C plates open Pandora’s Box
I would like some clarity on this new challenge introduced by Minister of Transport and Works Dr William Dugid: C plates.
In the August 30 edition of the Daily Nation, the reason given for the need for C [commercial] plates was that there were people who drove open back vehicles registered as both private and commercial and that there are cars delivering pizza and that sort of thing and this is commercial. The authorities needed to know which one was which.
Along with the referencing of cars doing “pizza” deliveries, I wish to point out other commercial activities.
There is a fleet of private vehicles leaving The Nation and Advocate every morning to deliver newspapers islandwide.
There is a fleet of private motorcycles that deliver the post Monday to Fridays.
Many food vehicles go to fixed locations and from [building] site to site serving food every day.
The Indian community has been selling goods from cars and vans islandwide for as long as I can remember.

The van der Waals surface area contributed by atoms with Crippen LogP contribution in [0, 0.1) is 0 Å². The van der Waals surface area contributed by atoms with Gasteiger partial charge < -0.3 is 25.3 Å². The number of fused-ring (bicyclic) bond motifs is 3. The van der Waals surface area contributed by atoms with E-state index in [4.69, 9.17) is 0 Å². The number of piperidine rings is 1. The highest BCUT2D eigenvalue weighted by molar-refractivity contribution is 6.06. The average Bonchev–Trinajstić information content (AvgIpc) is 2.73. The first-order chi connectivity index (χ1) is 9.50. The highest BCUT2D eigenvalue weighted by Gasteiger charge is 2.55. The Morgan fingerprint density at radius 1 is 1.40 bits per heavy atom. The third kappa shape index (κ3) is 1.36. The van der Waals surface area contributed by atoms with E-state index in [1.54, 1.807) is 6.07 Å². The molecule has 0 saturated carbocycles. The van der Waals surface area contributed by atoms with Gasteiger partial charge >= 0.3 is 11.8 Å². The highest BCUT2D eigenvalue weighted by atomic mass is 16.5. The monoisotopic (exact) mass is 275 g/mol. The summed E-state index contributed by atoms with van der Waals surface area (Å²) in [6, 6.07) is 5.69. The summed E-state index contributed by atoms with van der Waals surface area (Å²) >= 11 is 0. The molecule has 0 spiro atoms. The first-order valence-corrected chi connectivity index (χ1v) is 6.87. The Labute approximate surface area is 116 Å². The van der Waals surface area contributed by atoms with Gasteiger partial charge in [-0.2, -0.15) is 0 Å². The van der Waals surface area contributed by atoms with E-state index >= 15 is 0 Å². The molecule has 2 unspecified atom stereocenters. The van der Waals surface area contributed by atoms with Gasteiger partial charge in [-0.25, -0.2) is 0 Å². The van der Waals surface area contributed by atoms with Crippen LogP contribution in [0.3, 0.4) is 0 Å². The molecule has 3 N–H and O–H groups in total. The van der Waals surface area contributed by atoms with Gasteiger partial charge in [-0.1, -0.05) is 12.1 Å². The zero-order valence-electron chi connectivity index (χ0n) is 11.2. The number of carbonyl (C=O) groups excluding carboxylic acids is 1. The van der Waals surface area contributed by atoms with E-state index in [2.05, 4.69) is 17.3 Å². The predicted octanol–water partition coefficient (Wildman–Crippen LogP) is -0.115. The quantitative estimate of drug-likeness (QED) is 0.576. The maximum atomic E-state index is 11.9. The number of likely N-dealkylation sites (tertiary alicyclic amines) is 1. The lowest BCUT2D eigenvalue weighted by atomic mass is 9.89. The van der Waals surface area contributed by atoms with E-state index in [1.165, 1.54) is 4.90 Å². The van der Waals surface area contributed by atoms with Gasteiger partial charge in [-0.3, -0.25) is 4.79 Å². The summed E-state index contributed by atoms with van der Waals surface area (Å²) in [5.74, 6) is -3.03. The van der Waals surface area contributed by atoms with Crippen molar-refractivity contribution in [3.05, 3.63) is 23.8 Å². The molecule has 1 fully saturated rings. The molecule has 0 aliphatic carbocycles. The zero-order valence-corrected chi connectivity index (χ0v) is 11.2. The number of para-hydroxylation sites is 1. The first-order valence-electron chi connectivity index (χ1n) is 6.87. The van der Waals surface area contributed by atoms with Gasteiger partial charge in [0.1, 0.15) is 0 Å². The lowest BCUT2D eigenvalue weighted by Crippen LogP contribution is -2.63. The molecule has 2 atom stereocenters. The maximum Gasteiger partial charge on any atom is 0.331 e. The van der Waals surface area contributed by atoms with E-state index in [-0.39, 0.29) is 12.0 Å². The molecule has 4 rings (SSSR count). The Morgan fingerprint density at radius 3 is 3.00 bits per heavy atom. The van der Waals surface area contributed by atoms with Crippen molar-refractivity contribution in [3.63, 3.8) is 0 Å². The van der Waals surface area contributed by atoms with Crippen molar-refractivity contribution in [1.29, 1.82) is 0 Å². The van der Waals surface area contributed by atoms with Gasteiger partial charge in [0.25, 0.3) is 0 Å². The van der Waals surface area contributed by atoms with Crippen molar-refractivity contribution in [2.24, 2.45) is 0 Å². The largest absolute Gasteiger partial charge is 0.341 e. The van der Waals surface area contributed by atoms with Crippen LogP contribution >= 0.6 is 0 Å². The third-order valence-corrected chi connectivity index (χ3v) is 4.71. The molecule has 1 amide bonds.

Every day, a range of vehicles travel to ’Town and other locations and set up merchandise and ware – we call them vendors. In the evening, the process is repeated as they take their goods home.
Company cars are driven to work by managers and supervisors.
Consultants, lawyers, accountants, doctors, engineers, quantity surveyors and so on drive from site to site to attend meetings
Salesmen are required to have their own transportation; as are merchants and realtors.
Private and Government employees receive a travel allowance for doing company or Government business
The hearse is on serious business.
Anyone can please feel free to add to the list.
To get your vehicle inspected costs between $350 to $450 in time, travelling and inspection fees. To change, say, 10 000 vehicles will cost the private sector $3 500 000.
Add to that the valuable foreign exchange that will be spent importing the material.